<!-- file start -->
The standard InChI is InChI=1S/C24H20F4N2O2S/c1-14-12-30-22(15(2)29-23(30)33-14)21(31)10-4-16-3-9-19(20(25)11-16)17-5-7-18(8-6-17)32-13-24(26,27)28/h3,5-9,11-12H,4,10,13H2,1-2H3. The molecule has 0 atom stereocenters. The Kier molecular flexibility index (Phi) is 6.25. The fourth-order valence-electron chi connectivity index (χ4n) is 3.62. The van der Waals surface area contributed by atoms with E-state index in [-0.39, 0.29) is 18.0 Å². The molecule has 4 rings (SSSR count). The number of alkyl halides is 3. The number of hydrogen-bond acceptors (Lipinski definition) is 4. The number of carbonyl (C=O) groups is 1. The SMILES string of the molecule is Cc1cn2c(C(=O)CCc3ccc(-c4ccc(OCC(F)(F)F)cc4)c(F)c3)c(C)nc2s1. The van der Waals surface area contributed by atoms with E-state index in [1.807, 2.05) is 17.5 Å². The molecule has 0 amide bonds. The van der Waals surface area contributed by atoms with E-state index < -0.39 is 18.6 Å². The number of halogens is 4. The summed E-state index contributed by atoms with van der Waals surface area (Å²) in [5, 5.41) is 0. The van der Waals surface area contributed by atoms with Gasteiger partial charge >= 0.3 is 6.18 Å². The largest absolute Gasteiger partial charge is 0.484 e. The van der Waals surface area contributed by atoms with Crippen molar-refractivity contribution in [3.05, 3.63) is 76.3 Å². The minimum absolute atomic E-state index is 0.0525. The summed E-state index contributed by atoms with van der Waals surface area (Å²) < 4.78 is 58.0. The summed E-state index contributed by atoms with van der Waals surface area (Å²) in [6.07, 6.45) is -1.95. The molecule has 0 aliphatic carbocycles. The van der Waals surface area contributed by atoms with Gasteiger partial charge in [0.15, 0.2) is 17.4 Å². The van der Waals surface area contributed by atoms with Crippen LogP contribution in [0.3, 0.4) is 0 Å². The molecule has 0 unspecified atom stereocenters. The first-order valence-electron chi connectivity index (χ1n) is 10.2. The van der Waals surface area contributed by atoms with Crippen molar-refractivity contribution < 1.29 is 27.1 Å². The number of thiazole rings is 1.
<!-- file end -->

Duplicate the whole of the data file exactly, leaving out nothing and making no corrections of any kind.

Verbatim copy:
The standard InChI is InChI=1S/C24H20F4N2O2S/c1-14-12-30-22(15(2)29-23(30)33-14)21(31)10-4-16-3-9-19(20(25)11-16)17-5-7-18(8-6-17)32-13-24(26,27)28/h3,5-9,11-12H,4,10,13H2,1-2H3. The molecule has 0 atom stereocenters. The Kier molecular flexibility index (Phi) is 6.25. The fourth-order valence-electron chi connectivity index (χ4n) is 3.62. The van der Waals surface area contributed by atoms with E-state index in [-0.39, 0.29) is 18.0 Å². The molecule has 4 rings (SSSR count). The number of alkyl halides is 3. The number of hydrogen-bond acceptors (Lipinski definition) is 4. The number of carbonyl (C=O) groups is 1. The SMILES string of the molecule is Cc1cn2c(C(=O)CCc3ccc(-c4ccc(OCC(F)(F)F)cc4)c(F)c3)c(C)nc2s1. The van der Waals surface area contributed by atoms with E-state index in [1.807, 2.05) is 17.5 Å². The molecule has 0 amide bonds. The van der Waals surface area contributed by atoms with E-state index < -0.39 is 18.6 Å². The number of halogens is 4. The summed E-state index contributed by atoms with van der Waals surface area (Å²) in [5, 5.41) is 0. The van der Waals surface area contributed by atoms with Gasteiger partial charge >= 0.3 is 6.18 Å². The largest absolute Gasteiger partial charge is 0.484 e. The van der Waals surface area contributed by atoms with Crippen molar-refractivity contribution in [3.05, 3.63) is 76.3 Å². The minimum absolute atomic E-state index is 0.0525. The summed E-state index contributed by atoms with van der Waals surface area (Å²) < 4.78 is 58.0. The summed E-state index contributed by atoms with van der Waals surface area (Å²) in [6.07, 6.45) is -1.95. The molecule has 0 aliphatic carbocycles. The van der Waals surface area contributed by atoms with Gasteiger partial charge in [0.15, 0.2) is 17.4 Å². The van der Waals surface area contributed by atoms with Crippen LogP contribution in [0.3, 0.4) is 0 Å². The molecule has 0 unspecified atom stereocenters. The first-order valence-electron chi connectivity index (χ1n) is 10.2. The van der Waals surface area contributed by atoms with Crippen molar-refractivity contribution < 1.29 is 27.1 Å². The number of thiazole rings is 1.